We each have these needs. However, we are all unique regarding the varying degrees to which they drive us. For example, I personally am driven by a need for certainty. I am very routine-oriented and systematic. I love schedules and plans. One of my best friends is the opposite. She is driven by a need for variety, always makes plans at the last minute, is unfazed if things are not done systematically, and struggles with routine. Interesting, right?
If I had an awareness and understanding of this at the time of my son’s birth, I believe that I would have been able to help myself more during those dark days. Since then, the personal development journey I embarked upon opened up many layers as to what was affecting my mental health. It was not that I did not feel connected to my son, as is often documented as a sign of postpartum depression.
Checking In on Your Framework
When you begin to understand yourself fully, it can incite changes in all aspects of your life and none more so than during a huge transition, such as becoming a parent. It is common to immerse yourself in understanding best practices for the baby, such as feeding, sleeping, and potty training, but no one ever asks if you understand how to meet your own needs (or if you even know what they are).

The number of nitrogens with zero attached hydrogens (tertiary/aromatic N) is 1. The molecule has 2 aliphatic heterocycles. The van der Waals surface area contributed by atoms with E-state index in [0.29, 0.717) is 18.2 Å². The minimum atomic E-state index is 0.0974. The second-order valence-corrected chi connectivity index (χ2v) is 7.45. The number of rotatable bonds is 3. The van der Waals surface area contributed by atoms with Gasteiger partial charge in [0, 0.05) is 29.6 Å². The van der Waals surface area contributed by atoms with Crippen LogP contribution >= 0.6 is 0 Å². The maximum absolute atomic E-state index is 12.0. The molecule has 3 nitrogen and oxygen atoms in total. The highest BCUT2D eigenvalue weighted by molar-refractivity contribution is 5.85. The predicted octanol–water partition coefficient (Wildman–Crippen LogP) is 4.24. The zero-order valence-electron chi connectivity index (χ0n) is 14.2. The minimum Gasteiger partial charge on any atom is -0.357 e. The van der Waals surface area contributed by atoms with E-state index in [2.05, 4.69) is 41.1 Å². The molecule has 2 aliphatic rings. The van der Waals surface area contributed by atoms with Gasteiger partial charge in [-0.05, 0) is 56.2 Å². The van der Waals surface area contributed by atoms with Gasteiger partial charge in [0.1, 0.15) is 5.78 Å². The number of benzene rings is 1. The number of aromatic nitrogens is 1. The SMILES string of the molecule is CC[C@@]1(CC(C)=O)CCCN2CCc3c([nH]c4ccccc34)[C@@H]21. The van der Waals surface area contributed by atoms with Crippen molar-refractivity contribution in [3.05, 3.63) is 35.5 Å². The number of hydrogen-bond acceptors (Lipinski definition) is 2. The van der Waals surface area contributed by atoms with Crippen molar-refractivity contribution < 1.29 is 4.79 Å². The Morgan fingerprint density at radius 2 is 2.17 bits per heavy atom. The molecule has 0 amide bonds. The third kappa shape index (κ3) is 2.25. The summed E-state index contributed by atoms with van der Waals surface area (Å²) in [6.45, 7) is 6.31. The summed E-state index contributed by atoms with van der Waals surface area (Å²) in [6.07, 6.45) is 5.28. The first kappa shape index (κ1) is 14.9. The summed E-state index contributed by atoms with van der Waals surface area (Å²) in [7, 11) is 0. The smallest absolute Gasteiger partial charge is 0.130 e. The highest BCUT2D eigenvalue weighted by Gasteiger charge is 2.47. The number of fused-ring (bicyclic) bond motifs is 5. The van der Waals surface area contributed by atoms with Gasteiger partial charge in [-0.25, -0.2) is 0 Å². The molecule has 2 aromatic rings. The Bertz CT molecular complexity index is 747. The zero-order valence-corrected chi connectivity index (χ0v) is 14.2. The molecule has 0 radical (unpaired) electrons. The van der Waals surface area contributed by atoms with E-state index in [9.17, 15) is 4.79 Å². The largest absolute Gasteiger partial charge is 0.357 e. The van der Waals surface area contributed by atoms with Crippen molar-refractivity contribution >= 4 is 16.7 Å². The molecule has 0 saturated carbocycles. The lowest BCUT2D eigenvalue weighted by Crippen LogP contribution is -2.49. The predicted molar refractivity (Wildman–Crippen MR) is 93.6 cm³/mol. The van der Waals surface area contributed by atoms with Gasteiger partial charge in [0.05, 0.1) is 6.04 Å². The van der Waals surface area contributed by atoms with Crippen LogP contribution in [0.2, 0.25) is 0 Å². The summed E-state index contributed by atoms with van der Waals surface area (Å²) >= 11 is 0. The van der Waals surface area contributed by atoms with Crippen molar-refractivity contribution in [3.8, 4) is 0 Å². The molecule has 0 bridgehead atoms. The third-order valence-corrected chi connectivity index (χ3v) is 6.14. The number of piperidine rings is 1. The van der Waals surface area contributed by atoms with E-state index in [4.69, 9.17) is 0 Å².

We each have a unique framework in terms of how best to support ourselves based on our conditioning (upbringing), environment, belief systems, values, the things that bring us joy in our lives, the things that we are passionate about, and the expectations we have of not only our family and friends, but also ourselves.